Jaspersoft and CEO Brian Gentile released download and community figures that suggest increased traction of Jaspersoft’s open source based business intelligence product line.

Jaspersoft has surpassed the 10 million download mark since late 2001. While I’m always weary of download data after the 1 million mark, 10 million downloads place Jaspersoft in rare company amongst open source vendors. Jaspersoft also counts nearly 120,000 registered community members.

Jaspersoft also provided an estimate of its community contributions to open source, through work on the open source JasperReports, iReport, and JasperServer/JasperAnalysis:

“Ohloh.net estimates Jaspersoft and its members have contributed nearly nine million dollars in full-time equivalent engineering investment to these projects.”

I’m somewhat surprised that Jaspersoft’s open source projects only amount to $9 million in engineering investment. Maybe Ohloh.net is only counting the investment since Ohloh.net was founded?

Another interesting data point is the difference between user and customer geographies:

“Jaspersoft’s community includes members in more than 150 countries around the world, with top ten memberships coming from Argentina, Brazil, China, Colombia, Germany, India, Italy, Mexico, Thailand and the United States. Comparatively, in the last year, the United States, the United Kingdom, Canada, Germany and France ranked among the top five countries with the highest commercial adoption of Jaspersoft products.”

Jaspersoft appears to be monetizing usage in western markets today, while at the same time building a usage base in emerging markets which can be monetized in the future.

With Red Hat’s recent interest in Business Intelligence, and Jaspersoft’s traction, one can’t help but wonder what Red Hat is waiting for in this space. Keep in mind that Red Hat has previously invested in Jaspersoft. However, so has SAP. With SAP’s increasing warm stance towards open source, they represent another potential suitor for Jaspersoft. While SAP’s Business Objects division would compete with Jaspersoft, the combination of an open source, open source based and enterprise commercial product line would be interesting from a competitive standpoint. Additionally, Jaspersoft’s usage in emerging markets could be an opportunity to reach a set of customers that SAP may not reach effectively today.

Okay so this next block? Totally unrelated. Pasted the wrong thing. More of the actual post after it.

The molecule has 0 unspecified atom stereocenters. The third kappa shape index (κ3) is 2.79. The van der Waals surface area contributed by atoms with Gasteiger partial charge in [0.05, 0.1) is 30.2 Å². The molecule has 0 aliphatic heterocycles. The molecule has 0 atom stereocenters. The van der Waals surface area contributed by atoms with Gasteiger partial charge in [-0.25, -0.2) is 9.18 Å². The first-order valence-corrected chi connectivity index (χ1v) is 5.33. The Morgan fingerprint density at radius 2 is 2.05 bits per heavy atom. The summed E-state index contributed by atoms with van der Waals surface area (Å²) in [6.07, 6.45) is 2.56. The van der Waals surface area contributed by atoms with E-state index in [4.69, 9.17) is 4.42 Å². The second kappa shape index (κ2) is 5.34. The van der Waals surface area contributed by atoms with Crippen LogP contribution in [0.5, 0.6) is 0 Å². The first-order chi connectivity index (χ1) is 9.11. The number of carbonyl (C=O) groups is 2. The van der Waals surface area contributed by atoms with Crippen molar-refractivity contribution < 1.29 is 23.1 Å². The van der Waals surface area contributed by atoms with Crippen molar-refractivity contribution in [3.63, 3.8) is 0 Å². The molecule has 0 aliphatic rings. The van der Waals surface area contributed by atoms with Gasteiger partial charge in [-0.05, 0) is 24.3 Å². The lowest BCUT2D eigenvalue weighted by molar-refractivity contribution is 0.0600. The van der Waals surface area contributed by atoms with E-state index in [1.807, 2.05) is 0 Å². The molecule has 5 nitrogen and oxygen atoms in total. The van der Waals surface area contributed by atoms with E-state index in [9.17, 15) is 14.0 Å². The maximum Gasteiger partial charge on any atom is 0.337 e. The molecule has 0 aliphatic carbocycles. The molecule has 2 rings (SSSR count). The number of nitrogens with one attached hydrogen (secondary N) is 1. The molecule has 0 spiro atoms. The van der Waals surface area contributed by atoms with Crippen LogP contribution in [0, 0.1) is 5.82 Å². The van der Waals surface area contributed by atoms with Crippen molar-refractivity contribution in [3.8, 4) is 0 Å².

Interesting times ahead.

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PS: I should state: “The postings on this site are my own and don’t necessarily represent IBM’s positions, strategies or opinions.”

Reading Michael Dolan’s post titled Proof Microsoft still does not “get open source” got me thinking.  What do the other big software vendors have to say about open source in the Management Discussion and Analysis (MD&A) of their annual reports?  Before we move on, it’s important to recognize the purpose of the MD&A section.  It’s a chance for management to talk about its strategy and discuss relevant risks to the business.

For Microsoft to state that open source is a risk to their business, is perfectly valid.  Heck, as an investor, I’d be weary if Microsoft’s MD&A section didn’t say anything about open source as a risk.  It’s perfectly valid for Michael to suggest that Microsoft should include a discussion on how they intend to leverage open source.  I’m hoping we’ll see exactly that in next year’s report.

Next, let’s look at Oracle:

Under the risk: “We may be unable to compete effectively within the highly competitive software industry”, Oracle states: “We may also face increasing competition from open source software initiatives, in which competitors may provide software and intellectual property for free. Existing or new competitors could gain sales opportunities or customers at our expense”.

Under the risk: “We may need to change our pricing models to compete successfully”, Oracle states, “The increase in open source software distribution may also cause us to change our pricing models.”

Next, let’s look at SAP:

As far as I could find, SAP does not mention the term “open source” anywhere in the Risk Factors & Risk Management section (starting on pg. 110) of their 2007 Annual Report.  On one hand, this shouldn’t be surprising considering that open source isn’t as pervasive in the enterprise applications market as it is in other segments of the software market.  However, open source is definitely competitive with the middleware side of SAP’s business.  So, to be honest, I find it very surprising and worrisome that SAP doesn’t mention open source at all.

Lastly, IBM:

There is no mention of open source as a risk to IBM’s business.  Rather, IBM says: “The company continues to be a leading force in open source solutions to enable its clients to achieve higher levels of interoperability, cost efficiency and quality.”

What do you think?

Should Oracle be less worried about open source? Should SAP (and IBM) be more worried?